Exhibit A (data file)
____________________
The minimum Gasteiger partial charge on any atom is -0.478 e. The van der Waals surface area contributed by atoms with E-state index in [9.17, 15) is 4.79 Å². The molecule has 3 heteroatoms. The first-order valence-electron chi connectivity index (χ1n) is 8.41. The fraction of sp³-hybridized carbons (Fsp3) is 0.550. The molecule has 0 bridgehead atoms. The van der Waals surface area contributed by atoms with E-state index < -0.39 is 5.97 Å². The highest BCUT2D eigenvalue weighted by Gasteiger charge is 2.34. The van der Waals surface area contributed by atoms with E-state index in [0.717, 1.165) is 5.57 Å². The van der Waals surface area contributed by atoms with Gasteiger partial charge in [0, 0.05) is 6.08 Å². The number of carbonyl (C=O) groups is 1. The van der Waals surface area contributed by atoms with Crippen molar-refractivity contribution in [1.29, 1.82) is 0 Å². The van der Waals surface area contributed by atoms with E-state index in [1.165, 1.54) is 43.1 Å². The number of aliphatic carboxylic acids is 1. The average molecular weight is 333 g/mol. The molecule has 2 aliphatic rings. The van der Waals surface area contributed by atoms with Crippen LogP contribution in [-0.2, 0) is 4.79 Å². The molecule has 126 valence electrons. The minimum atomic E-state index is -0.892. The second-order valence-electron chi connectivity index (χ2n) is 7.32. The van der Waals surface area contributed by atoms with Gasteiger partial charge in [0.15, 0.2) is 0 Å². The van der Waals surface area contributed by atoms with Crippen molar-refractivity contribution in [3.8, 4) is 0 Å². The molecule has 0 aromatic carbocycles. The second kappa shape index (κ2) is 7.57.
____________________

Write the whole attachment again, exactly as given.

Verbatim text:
The minimum Gasteiger partial charge on any atom is -0.478 e. The van der Waals surface area contributed by atoms with E-state index in [9.17, 15) is 4.79 Å². The molecule has 3 heteroatoms. The first-order valence-electron chi connectivity index (χ1n) is 8.41. The fraction of sp³-hybridized carbons (Fsp3) is 0.550. The molecule has 0 bridgehead atoms. The van der Waals surface area contributed by atoms with E-state index < -0.39 is 5.97 Å². The highest BCUT2D eigenvalue weighted by Gasteiger charge is 2.34. The van der Waals surface area contributed by atoms with E-state index in [0.717, 1.165) is 5.57 Å². The van der Waals surface area contributed by atoms with Gasteiger partial charge in [0, 0.05) is 6.08 Å². The number of carbonyl (C=O) groups is 1. The van der Waals surface area contributed by atoms with Crippen molar-refractivity contribution in [1.29, 1.82) is 0 Å². The van der Waals surface area contributed by atoms with E-state index in [1.165, 1.54) is 43.1 Å². The number of aliphatic carboxylic acids is 1. The average molecular weight is 333 g/mol. The molecule has 2 aliphatic rings. The van der Waals surface area contributed by atoms with Crippen LogP contribution in [-0.2, 0) is 4.79 Å². The molecule has 126 valence electrons. The minimum atomic E-state index is -0.892. The second-order valence-electron chi connectivity index (χ2n) is 7.32. The van der Waals surface area contributed by atoms with Gasteiger partial charge in [0.15, 0.2) is 0 Å². The van der Waals surface area contributed by atoms with Crippen molar-refractivity contribution in [3.8, 4) is 0 Å². The molecule has 0 aromatic carbocycles. The second kappa shape index (κ2) is 7.57.